Camille @ Dabbling Dilettante's List

Here is my challenge list after days of deliberation. I'm so excited about this challenge. I've decided to use it to branch myself out into genres I don't usually read and to expose myself to new authors I haven't encountered yet. I've also selfishly included some Pulitzer-prize winners to further my own personal goal of working my way through all of those. But I kept the number down to three to keep the spirit of a challenge.

1. On Beauty by Zadie Smith (Orange)
I've been wanting to read this for awhile and recently bought White Teeth, which I haven't read yet, either.

2. The Left Hand of Darkness by Ursula K. LeGuin (Nebula)
Having recently finished the Earthsea books, I am a renewed fan of LeGuin's. (I remember liking her as a kid after reading the first Earthsea book.) I'm curious about her other works.

3. The Age of Innocence by Edith Wharton (Pulitzer)
This is the third Pulitzer winner. I'm planning on having finished the first two in June.

4. Alice Adams by Booth Tarkington (Pulitzer)
This the fourth Pulitzer winner. Again, to pursue the completion of my personal goal.

5. The Higher Power of Lucky by Susan Patron (Newbery)
I like YA and children's novels. I'm curious about the most recent winner.

6. Criss Cross by Lynne Rae Perkins (Newbery)
If you read the most recent winner, you might as well read the next to most recent winner. You never know when you'll want to finish that list, too, one day.

7. Birds of a Feather by Jacqueline Winspear (Agatha)
I never read mysteries so this is a genre I wanted to represent in this challenge. I checked through the Edgar winners but they looked too scary for me (probably why I tend to shy away from mysteries). But on the Malice Domestic website Agatha winners are described as "...mysteries that contain no explicit sex, excessive gore, or gratuitous violence; usually featuring an amateur detective, they have a confined setting and characters who know one another." Sounds like my cup of tea.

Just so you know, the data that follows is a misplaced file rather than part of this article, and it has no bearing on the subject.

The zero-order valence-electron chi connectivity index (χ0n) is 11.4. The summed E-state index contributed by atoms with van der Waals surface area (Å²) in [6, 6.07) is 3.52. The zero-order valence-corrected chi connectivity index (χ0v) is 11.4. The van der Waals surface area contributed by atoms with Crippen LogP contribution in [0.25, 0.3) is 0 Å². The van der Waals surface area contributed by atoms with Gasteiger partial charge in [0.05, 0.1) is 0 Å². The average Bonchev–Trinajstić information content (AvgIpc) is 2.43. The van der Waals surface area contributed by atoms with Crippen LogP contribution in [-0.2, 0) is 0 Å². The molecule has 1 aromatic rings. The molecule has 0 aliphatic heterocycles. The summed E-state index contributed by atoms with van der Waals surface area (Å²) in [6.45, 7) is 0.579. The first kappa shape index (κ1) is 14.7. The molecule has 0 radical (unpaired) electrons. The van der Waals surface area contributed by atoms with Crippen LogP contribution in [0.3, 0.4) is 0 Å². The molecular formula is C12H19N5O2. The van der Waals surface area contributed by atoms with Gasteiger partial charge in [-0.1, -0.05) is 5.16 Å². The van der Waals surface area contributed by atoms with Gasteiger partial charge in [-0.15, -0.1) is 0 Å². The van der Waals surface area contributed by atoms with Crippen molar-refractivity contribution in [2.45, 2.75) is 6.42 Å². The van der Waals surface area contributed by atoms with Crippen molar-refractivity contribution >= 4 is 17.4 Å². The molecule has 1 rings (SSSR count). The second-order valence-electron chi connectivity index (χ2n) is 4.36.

8. Possession by A.S. Byatt (Man Booker)
I recently bought this at the used bookstore. Thought I'd throw in a few TBRs.

9. The Curious Incident of the Dog in the Night-time by Mark Haddon (Costa/Whitbread)
My brother and his fiancée read this in Iraq while they were stationed in Fallujah and they liked it. I've been wanting to read it for awhile.

10. Spin by Robert Charles Wilson (Hugo)
Branching out into science fiction

11. Forgotten Beasts of Eld by Patricia A. McKillip (World Fantasy)
Further explorations into the fantasy genre

12. The All-True Travels and Adventures of Lidie Newton by Jane Smiley (Spur)
Definitely new territory for me, the western-set novels. Plus I started Thirteen Ways of Looking at the Novel but have never read any of Jane Smiley's fiction.


1. Life of Pi by Yann Martel (Man Booker)
own it-TBR
2. Ender's Game by Orson Scott Card (Nebula)
3. American Gods by Neil Gaiman (Nebula)
I keep hearing about Neil Gaiman from other book bloggers.
4. Dune by Frank Herbert (Nebula)
I think I remember my dad reading this in the early 80s. I never had an interest but now I'm curious.
5. Sophie's Choice by William Styron (National Book Award)
6. One of Ours by Willa Cather (Pulitzer)
Pulitzer goal; 5th winner


    I've read 2 Gaiman books, Stardust and Coraline, both of which I loved, but I've heard that American Gods is not the best introduction to Gaiman unless you are a fan of mythical gods. You may want to first read Stardust or Neverwhere before diving into American Gods.

    Oh, thanks for the advice, Petunia. Maybe I'll read Stardust first, then, with the movie coming out and all.

    I recently read Maisie Dobbs which is the first in the series for Birds of a Feather. I have that one in my TBR pile, too, so maybe we can it read it together.

    On June 12, 2007 at 7:42 AM Anonymous said...

    Kucki-I just put Maisie Dobbs on my TBR list so I'd have it read before I get to Birds of a Feather. Sure, just let me know when you get to Birds of a Feather, or vice versa.

    Welcome, Camille!